Canada Universities, Institutes & Labs

McGill Prof Making Bioplastics From Shells of Pesky Crabs

Will that be paper, or bio-plastics created from the shells of European green crabs?

A shopper doesn’t have that choice quite yet, but a proposed research project wants to explore turning an invasive species into a solution to the global plastics problem.

Audrey Moores, an associate professor of chemistry at McGill University, spent a day at Kejimkujik National Park Seaside last summer participating in its Gone Crabbin’ program, something available to all visitors.

The European green crab is an aggressive species that has damaged ecosystems around the world in areas where it is not native, including Atlantic Canada. At Kejimkujik park, the crabs destroy eelgrass, which provides a nursery habitat for marine species, stabilizes marine sediments and is a primary food for geese.

In her lab, Moores had been exploring ways to use a technique called mechanochemistry to create reactions in materials like shells in their solid phase rather than use environmentally unfriendly techniques with corrosive liquids.

“I was not aware of the green crab situation at all until we published an article on making some new bio-plastics from crustacean shells and we got a phone call from people at Parks Canada,” said Moores during a phone interview Sunday from Montreal.

“We designed a method where we rely solely on solid-state chemistry, which allows us to limit drastically the quantity of water that we use and also limit the quantity of chemicals that we use.”

She said even crustaceans processed for food leave shells to be discarded.

“What we’re trying to think about is can we take this as a resource to make some material that a fishery can actually sell and value.”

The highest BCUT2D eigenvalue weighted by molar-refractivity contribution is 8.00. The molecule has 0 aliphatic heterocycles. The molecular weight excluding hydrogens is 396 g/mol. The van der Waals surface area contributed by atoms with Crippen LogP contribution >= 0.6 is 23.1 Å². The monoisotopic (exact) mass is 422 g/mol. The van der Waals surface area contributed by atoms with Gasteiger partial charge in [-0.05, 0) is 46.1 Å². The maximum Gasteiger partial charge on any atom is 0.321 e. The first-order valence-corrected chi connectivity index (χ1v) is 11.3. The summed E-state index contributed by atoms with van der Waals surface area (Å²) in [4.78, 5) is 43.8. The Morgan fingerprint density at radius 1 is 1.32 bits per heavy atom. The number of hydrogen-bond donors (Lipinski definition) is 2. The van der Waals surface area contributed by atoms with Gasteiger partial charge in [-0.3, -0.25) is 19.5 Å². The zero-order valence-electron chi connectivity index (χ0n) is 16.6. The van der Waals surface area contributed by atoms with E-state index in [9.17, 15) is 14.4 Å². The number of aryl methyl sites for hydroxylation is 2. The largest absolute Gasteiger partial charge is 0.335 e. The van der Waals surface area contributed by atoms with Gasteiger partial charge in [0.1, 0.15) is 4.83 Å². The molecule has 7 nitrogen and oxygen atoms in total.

Moores said a group of academics are working on the transformation of crustacean shells into bio-plastics, but she believes her team’s discovery “is really cool.”

“Combining that element of research in chemistry with an ecological outreach to try to help solve the problem of invasive species, to my knowledge no-one’s done that.”

Raising funds for the next phase of work is taking a unique path. The Marine Environmental Observation Prediction and Response Network’s Fathom Fund seeks community contributions to support initiatives.

The goal is to raise $12,500 through crowdfunding over the next two months. If that goal is achieved, the Fathom Fund provides an additional $37,500.

Parks Canada is supporting the project with $20,000, as well as through in-kind advice and expertise, and is collaborating with Moores.

The project team, aside from Moores, will include Chris McCarthy, resource conservation manager for the Mainland Nova Scotia Field Unit of Parks Canada; Gabrielle Beaulieu, coastal restoration project manager at Kejimkujik National Park Seaside; and a yet-to-be-hired full-time researcher from either Quebec or Nova Scotia who is a recent graduate with a master’s or PhD in chemical engineering, chemistry, food or environmental sciences.

Parks Canada will directly contribute raw material to the initiative through local community harvesting agreements and co-ordinating with green crab licence holders throughout southwest Nova Scotia.

If the crowdfunding goal is met, Moores said, most of the near-term research will take place at Kejimkujik.

“We’re going to train the person at McGill, but then the person will spend time there to try to devise ways to separate the meat from the shell and actually try to adapt our technology there.”

Realistically, buying a water bottle made from green crab-derived bio-plastic and toting it home in a bag made of the same material isn’t happening anytime soon.

“We are a few years away from that, I think,” said Moores.

“We have a really interesting material but we still need to solve a number of engineering problems.”


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McGill prof working on way to make bio-plastic from shells of pesky crabs


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